For scenes so bright that your camera can’t cope, consider attaching a graduated Neutral Density (ND) filter to hold back the sky, or bracket and blend exposures to extend dynamic range.
Types of landscapes ideal for backlighting
When the sun is low in the sky, tall objects – like trees and buildings – will create long, raking shadows that will stretch toward the camera.
Try using these shadows as lead-in lines to draw the viewer’s eye into the scene. A wide-angle lens will often produce the most interesting and three-dimensional results.
Woodland interiors can work particularly well when shooting toward the light, and you can use the tree trunks and branches to partly obscure the sun in order to reduce its intensity.
Strong, directional light can be moody and dramatic, but the sun’s intensity can be so bright that it just overwhelms the image. I favour taking photos when the sun is lower in the sky and its brightness is slightly filtered and reduced by thin cloud, moisture, dust or pollution within the atmosphere.
Misty landscapes really suit being backlit. Low sunlight adds warmth to mist and trees, and hedges and buildings cast deep shadows toward the camera.
Another landscape type that suits this style is the coast. If you shoot toward the sun while it hangs atmospherically above the sea, with water reflecting colour and light, you are sure to capture punchy results. The best colour in the sky will often be toward the sun’s direction.
Crops and fresh foliage will also look more vibrant when backlit, so explore rural scenery.
Creating sunbursts with backlit landscapes
One trick you can try when shooting backlit shots is to include the sun within the frame to create a sunburst (or sun flare). This technique can really add sparkle and interest to your shots by transforming the sun into a near perfect star.
The effect is the result of diffraction, which describes the bending or spreading of light waves. Although diffraction will soften image quality overall, it is justified in this instance due to the creative effect.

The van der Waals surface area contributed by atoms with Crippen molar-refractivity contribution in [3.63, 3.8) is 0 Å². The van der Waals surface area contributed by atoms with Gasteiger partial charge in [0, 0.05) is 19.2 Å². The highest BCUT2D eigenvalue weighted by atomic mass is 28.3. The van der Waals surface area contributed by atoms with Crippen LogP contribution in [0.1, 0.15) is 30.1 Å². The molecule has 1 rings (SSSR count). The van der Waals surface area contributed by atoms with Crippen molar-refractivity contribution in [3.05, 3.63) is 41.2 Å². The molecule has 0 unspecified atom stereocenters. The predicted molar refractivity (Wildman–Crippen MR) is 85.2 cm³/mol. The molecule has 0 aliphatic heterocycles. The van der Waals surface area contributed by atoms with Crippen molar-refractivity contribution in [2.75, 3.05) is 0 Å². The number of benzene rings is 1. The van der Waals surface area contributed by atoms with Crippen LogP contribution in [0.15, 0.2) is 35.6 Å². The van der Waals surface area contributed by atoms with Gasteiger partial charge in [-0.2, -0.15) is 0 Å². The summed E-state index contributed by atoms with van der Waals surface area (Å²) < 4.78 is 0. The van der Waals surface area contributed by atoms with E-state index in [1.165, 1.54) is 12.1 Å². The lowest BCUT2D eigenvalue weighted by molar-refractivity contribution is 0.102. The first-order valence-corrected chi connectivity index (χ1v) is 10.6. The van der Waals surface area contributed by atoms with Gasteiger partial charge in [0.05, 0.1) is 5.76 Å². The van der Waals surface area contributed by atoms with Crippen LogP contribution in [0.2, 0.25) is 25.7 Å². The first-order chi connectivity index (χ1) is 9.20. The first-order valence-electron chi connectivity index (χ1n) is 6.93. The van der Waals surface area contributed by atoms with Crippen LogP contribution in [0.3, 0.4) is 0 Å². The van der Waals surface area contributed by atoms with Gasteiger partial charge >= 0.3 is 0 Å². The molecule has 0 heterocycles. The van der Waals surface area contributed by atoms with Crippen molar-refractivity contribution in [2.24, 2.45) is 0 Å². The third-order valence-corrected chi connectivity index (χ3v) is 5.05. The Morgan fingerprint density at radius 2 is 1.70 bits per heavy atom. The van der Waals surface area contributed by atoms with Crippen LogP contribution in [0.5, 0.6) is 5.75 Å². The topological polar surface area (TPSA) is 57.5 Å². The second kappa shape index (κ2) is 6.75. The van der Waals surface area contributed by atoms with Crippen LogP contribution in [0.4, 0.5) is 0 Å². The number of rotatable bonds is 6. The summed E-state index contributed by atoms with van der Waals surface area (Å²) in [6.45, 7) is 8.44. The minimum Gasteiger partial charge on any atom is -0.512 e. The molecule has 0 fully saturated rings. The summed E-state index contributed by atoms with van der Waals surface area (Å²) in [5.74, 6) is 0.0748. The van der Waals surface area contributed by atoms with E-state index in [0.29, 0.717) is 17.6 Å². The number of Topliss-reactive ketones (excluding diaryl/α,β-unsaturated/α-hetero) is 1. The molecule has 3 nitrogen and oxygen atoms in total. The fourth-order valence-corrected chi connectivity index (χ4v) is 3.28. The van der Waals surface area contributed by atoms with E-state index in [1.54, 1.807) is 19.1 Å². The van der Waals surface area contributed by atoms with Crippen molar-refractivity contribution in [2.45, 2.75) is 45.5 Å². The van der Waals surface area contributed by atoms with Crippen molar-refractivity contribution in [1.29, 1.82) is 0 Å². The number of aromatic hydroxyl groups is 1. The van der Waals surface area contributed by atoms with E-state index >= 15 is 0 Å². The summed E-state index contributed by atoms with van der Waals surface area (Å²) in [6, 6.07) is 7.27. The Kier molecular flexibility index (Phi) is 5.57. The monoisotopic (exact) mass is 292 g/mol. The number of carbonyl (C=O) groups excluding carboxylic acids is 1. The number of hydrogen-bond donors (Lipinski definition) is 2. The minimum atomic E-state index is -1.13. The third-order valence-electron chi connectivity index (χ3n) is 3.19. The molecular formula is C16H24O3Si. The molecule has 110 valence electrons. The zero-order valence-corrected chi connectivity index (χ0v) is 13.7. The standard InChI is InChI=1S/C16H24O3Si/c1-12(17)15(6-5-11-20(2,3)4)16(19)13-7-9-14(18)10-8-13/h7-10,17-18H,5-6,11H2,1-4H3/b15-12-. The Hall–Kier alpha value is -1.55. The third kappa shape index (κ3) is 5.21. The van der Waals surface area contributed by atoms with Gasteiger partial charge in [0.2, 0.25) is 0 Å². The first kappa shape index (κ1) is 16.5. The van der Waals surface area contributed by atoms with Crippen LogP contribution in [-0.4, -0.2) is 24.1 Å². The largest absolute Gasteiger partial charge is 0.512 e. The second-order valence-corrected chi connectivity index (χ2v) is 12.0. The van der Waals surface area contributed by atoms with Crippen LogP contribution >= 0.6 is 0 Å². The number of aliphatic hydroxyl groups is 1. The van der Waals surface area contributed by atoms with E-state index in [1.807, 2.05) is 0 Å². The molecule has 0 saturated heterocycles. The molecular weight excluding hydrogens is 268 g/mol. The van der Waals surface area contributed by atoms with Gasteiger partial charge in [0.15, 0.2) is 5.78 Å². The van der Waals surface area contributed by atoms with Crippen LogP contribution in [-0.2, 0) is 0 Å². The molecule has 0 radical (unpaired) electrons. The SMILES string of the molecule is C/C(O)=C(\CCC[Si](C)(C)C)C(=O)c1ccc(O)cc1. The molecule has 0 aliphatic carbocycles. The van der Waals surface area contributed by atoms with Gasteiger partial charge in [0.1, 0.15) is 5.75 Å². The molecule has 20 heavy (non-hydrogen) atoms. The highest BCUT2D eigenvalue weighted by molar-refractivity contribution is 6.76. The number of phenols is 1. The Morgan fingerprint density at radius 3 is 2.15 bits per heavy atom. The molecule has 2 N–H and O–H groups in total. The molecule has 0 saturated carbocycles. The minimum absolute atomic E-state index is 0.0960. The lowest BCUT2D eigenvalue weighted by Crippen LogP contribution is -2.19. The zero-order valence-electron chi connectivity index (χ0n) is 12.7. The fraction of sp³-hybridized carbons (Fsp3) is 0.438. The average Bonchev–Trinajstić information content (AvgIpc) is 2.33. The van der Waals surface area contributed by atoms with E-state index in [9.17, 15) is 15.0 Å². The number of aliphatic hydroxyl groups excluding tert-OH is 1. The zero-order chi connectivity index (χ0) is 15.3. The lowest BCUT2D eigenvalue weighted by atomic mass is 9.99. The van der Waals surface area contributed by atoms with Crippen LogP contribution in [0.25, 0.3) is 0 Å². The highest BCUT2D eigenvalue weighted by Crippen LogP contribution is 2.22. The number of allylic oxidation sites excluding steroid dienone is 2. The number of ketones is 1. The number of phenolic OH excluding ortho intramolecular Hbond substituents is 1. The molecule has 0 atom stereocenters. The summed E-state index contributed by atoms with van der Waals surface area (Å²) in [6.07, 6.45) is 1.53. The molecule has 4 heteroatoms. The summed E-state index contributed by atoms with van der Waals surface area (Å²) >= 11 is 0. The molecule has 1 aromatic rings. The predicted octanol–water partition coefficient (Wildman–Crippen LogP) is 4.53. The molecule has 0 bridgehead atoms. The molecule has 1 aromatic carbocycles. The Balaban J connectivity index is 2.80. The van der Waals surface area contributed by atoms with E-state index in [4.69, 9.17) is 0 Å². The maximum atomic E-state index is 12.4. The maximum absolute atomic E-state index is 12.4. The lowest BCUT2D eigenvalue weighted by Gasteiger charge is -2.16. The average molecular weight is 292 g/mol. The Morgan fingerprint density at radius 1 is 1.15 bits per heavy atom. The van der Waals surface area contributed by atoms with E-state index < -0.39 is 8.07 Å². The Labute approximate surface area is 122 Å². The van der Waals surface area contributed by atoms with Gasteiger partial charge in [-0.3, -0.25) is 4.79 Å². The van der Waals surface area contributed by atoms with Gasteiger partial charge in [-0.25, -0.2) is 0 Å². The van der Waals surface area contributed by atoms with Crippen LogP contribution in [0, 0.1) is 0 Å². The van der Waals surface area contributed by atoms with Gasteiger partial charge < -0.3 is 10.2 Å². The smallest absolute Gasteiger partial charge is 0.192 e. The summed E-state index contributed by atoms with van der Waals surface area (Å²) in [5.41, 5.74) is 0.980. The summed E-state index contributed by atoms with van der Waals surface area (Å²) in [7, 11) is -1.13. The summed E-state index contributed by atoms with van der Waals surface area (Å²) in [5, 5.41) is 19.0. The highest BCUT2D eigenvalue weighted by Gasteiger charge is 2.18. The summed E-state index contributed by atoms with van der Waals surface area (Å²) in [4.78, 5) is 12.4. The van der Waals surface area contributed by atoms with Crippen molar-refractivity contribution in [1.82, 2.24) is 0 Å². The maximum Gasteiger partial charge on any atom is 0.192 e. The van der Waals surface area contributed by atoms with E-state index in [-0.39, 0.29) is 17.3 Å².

The smaller the aperture, the more light diffracts, so a small f-stop in the region of f/22 is often a good starting point. The number of points from each starburst is related to the number of aperture blades in the lens’ construction.
Typically, the more blades the better. Some lenses create better bursts than others, so experiment with each lens in your system to see which performs best.
In its most extreme form, backlighting will cast elements within the landscape into silhouette. This is when the subject is recorded without colour or detail – it is simply a bold, inky outline.
Although not everyone likes the technique, it can produce very striking results, but subject selection is key. Look for instantly recognisable subjects that don’t merge with any other object – if they do, your silhouette will become an undefinable, black blob.
Once again, trees, buildings, rock arches, and landmarks work best for silhouettes. Meter for the bright sky and use these settings to take your photo – the faster shutter speed will render the darker foreground underexposed and create your silhouette.
Again, I would suggest you use your live histogram to guide you – in this instance, a sharp spike to the left of the graph is not indicating poor exposure, but a creative effect instead.
Read more: How to Shoot Striking Silhouettes
Admittedly, shooting toward the light might present certain technical challenges, but nothing you can’t easily overcome.
No light type will provide more drama and instant impact than backlighting. So, next time you are out with your camera, shoot toward the light and capture your own beautiful and atmospheric results.